I got home from work Tuesday night, leftovers. The shipment of Zemaira for his Alpha 1 Anti-trypsin deficiency had arrived finally, after a two week delay for no reason whatsoever. Melanoma Man did the footwork, spending approximately 4 hours on the phone with the insurance company, the pharmacy benefit company, the sub contractor and the sub sub contractor, the pulmonologist's office. Here are their explanations for why they did not ship on time in the order they were given: we couldn't ship without the patient's weight, we have no orders on file for you, we spelled your name wrong. The pulmonologist's office and the sub sub were on point the whole time. It was all there, the orders, the weight, everything. It occurs to me to wonder if the two week delay did not contribute to the severity of the pneumonia? In any case, unbeknownst to me, MM had planned for me to perform his infusion this Tuesday night before Thanksgiving. And oh by the way he planned to go out in the rain to get the pies for Thanksgiving after the infusion. And oh by the way he would still be leaving with kids and cat in the van in the morning. I decided on the silent treatment for the infusion and it worked well for me. The silent treatment to ward off his instructions (which are usually incorrect) and his comparisons of me to his other nurses. Post infusion I grocery shopped for pies, an easy dinner for him to prepare for the kids upon arrival, breakfast stuff so hopefully he would not need to grocery shop. Up @ 5 I packed the coolers. Boys up at 6 packed their duffle bags. Off to work @ 7, having checked MM's oxygen saturation, pleased to see it hover @ 89-90.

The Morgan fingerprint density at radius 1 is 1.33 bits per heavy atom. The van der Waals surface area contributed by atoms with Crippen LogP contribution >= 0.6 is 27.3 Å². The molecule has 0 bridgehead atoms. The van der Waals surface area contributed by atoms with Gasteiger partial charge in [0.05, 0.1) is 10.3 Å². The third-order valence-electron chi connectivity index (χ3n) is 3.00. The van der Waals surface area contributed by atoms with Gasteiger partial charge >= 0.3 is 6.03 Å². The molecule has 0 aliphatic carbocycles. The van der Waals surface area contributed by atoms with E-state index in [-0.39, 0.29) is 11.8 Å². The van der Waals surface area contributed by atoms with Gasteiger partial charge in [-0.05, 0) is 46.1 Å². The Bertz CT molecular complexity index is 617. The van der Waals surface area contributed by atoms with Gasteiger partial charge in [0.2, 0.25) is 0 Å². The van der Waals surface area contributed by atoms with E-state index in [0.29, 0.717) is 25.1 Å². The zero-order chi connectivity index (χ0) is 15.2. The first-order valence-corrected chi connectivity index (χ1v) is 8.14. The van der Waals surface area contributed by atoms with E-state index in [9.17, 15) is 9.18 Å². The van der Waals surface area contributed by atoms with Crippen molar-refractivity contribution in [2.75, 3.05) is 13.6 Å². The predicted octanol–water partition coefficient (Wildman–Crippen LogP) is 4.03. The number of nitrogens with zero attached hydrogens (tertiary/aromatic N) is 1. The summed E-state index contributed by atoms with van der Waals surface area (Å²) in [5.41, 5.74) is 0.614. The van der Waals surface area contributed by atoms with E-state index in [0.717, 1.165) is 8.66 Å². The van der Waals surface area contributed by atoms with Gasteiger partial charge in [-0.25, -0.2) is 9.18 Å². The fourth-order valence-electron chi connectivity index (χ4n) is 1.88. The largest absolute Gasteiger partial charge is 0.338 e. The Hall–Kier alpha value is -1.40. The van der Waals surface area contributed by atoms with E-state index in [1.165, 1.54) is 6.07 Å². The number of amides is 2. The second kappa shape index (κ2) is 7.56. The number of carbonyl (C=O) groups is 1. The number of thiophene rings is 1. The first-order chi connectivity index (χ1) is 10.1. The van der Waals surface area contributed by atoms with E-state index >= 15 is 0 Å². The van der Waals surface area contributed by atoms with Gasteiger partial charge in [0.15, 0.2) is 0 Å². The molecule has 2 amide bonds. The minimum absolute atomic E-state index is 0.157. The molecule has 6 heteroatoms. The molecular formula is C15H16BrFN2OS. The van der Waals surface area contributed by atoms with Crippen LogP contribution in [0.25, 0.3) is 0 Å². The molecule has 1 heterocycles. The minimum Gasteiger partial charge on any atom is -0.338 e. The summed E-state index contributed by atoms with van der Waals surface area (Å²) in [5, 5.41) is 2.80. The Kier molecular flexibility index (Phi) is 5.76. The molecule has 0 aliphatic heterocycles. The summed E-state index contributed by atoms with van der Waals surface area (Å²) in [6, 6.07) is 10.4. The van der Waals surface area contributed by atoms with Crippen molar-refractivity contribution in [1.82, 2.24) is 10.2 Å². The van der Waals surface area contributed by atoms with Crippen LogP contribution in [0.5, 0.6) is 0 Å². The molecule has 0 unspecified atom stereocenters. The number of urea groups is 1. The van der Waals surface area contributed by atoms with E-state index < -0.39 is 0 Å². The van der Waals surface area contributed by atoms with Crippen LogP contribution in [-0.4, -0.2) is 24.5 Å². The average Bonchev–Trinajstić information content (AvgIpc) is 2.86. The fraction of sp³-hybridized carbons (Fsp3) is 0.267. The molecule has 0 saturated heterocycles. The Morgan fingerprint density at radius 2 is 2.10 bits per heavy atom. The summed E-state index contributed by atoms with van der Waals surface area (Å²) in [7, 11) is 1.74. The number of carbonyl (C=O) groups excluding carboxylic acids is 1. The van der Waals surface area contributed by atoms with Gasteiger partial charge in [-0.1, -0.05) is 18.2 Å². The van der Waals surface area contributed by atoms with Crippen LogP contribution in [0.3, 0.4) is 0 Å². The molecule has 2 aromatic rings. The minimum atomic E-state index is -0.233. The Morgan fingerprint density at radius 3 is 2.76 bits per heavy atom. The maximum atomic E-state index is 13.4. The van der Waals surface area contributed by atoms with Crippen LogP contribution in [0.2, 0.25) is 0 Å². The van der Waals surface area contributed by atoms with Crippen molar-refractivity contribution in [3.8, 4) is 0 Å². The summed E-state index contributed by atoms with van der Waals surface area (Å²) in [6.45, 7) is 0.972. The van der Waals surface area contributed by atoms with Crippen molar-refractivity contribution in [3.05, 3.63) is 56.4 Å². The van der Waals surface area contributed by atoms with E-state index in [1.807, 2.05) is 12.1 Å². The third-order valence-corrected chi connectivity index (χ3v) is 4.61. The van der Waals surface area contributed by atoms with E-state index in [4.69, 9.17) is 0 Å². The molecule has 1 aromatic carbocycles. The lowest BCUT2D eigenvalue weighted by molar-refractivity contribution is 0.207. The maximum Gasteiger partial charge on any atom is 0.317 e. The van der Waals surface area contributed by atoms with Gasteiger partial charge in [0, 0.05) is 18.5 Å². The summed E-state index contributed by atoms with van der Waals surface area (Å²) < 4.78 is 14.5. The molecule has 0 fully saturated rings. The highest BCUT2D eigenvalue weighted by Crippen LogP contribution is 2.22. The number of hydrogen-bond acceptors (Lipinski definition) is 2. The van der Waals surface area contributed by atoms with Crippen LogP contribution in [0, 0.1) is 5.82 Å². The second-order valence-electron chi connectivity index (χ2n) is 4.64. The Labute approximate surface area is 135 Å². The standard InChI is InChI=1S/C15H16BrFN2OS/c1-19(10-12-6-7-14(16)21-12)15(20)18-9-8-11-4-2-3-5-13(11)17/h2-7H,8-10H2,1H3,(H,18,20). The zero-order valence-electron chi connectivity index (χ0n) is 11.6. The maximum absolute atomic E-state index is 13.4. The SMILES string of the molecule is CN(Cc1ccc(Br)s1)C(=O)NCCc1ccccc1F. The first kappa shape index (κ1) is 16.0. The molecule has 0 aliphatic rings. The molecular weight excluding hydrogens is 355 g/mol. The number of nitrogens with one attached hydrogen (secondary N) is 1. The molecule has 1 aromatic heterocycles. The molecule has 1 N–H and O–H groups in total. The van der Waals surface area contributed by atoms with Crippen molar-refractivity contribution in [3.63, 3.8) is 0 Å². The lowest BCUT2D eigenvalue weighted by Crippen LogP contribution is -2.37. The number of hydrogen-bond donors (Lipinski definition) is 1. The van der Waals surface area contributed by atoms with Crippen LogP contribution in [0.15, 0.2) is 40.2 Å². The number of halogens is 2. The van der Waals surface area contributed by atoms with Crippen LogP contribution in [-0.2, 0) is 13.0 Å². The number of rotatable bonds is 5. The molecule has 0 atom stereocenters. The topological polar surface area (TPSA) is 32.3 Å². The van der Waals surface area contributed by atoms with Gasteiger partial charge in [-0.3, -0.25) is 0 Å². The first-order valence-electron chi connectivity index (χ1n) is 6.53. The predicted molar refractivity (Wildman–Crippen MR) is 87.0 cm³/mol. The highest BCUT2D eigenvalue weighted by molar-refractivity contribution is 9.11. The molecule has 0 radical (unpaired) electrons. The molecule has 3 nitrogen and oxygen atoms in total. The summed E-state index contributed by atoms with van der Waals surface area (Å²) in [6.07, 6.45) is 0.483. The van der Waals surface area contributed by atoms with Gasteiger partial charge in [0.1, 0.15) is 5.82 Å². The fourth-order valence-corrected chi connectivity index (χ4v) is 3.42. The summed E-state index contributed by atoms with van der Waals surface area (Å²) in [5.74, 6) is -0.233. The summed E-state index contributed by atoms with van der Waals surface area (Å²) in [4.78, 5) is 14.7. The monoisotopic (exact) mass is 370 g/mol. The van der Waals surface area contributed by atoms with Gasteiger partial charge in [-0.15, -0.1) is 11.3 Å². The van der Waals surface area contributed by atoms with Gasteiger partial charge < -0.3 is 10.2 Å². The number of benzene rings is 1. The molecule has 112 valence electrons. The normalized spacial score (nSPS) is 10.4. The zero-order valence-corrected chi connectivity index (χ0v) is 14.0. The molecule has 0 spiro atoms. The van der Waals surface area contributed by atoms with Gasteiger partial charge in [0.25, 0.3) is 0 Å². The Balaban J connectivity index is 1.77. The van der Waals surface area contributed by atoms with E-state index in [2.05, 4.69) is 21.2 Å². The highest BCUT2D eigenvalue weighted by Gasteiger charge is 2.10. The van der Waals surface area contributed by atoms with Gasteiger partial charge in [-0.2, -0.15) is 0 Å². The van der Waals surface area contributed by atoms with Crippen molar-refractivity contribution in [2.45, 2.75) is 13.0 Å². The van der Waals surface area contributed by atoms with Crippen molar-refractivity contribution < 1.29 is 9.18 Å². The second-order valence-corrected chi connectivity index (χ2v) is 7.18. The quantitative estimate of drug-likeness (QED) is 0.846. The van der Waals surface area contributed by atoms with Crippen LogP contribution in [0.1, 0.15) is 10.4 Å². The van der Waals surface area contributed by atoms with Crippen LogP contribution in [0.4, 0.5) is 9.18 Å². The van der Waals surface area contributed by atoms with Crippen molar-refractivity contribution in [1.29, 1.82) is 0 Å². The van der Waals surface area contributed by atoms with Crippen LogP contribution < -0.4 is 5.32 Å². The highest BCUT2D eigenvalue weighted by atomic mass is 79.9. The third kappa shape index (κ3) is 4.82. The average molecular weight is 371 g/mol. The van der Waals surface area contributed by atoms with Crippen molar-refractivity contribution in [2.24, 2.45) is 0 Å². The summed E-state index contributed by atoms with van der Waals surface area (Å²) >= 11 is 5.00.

Thursday, November 28, 2013
Well MM rallied and would not hear of disappointing iMac and Butter. He refused to cancel Thanksgiving travel plans, rationalizing that driving posed no problem because he would be sitting down. Driving he said would not deplete his oxygen whatsoever. Well to my thinking pneumonia doesn't care whether you are sitting, driving or lying down. The only consolation for me, that the 10 day course of Levaquin would possibly keep the pneumonia at bay. Levaquin, the same drug that saved my brother, Johnny Reb, some 15 or 16 years ago when he deteriorated in a period of two short days from fine to bilateral pneumonia in all lung fields. The fact thatJohnny Reb had no underlying health problems gave me respect for pneumonia.